Apple Watch ECG Technology Infringes on AliveCor’s Patents, ITC Rules

AliveCor ECG patent infringement

The global leader in FDA-cleared personal electrocardiogram (ECG) has won a complaint of patent infringement against Apple. In early 2021, AliveCor filed a complaint with the U.S. International Trade Commission (ITC) claiming the Cupertino-based company had infringed on three of its patents. In a recent ruling, an ITC administrative judge found Apple guilty of patent infringement.

Issues Dating Back to Apple’s Introduction of ECG Detection in 2018

Beginning in 2018, the Apple Watch offered native ECG tracking support. AliveCor was instrumental in developing that technology prior to Apple including it natively. To that end, AliveCor developed and patented apps and hardware that would allow Apple Watch to record an ECG.

Apple ended up building ECG support into the Apple Watch and its operating system on its own. Cupertino also attempted to push AliveCor’s technology out of the way, the company claims. In December 2020, AliveCor filed a federal lawsuit accusing Apple of copying its patented technology and incorporating it into the Watch without paying any licensing fees.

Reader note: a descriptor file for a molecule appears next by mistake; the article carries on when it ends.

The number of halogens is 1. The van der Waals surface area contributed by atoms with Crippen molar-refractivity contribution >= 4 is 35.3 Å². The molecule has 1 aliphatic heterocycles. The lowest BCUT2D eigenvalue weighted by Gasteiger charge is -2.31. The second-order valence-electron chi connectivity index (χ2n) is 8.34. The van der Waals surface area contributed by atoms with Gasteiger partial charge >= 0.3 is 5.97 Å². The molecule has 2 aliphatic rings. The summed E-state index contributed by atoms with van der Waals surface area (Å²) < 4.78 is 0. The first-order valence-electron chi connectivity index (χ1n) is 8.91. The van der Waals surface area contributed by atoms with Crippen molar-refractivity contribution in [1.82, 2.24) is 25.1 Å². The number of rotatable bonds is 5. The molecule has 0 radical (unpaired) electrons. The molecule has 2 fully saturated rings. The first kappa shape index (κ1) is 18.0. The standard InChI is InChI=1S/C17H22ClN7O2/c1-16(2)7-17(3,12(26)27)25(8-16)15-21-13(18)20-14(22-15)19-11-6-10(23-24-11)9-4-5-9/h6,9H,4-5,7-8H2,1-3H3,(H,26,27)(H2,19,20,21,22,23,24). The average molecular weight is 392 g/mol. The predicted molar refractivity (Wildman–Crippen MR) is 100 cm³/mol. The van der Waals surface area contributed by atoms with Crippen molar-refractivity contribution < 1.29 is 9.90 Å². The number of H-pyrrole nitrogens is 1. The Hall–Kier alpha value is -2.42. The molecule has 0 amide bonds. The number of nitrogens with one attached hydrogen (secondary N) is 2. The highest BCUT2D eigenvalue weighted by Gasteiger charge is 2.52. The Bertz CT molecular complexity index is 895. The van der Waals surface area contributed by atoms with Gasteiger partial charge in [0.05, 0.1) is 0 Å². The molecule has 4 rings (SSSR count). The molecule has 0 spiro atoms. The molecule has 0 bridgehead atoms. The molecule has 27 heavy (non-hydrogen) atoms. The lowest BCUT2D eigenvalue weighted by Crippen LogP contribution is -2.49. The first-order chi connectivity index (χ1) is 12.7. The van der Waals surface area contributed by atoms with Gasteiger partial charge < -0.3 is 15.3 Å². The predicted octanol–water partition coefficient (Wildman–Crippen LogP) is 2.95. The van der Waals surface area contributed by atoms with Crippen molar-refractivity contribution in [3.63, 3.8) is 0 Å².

ITC Judge Finds Apple Guilty, Says It Infringed on AliveCore ECG Patents

On June 27, ITC Administrative Law Judge Cameron Eliot issued an Initial Determination on the case. Eliot found that Cupertino did infringe upon AliveCor’s patented technology. Eliot said Apple violates two AliveCor patents in wearable devices with ECG technology.

Next, the matter goes before the entire ITC for a Final Determination. That determination should be completed by Oct. 26. Should the full ITC agree with the initial determination, it could be bad news for the Apple Watch.

The court could issue a limited exclusion order against Apple. This would effectively bar the import of infringing Apple Watch devices into the U.S. In such a case the U.S. president could veto the ban.That is an action presidents rarely, if ever, take.

AliveCor CEO Priya Abani praised the decision, calling it “a strong validation of our IP” that “underscores that patents matter and even an influential company like Apple cannot simply violate them to stifle innovation.”

Apple did not immediately respond to a request for comment on the lawsuit.

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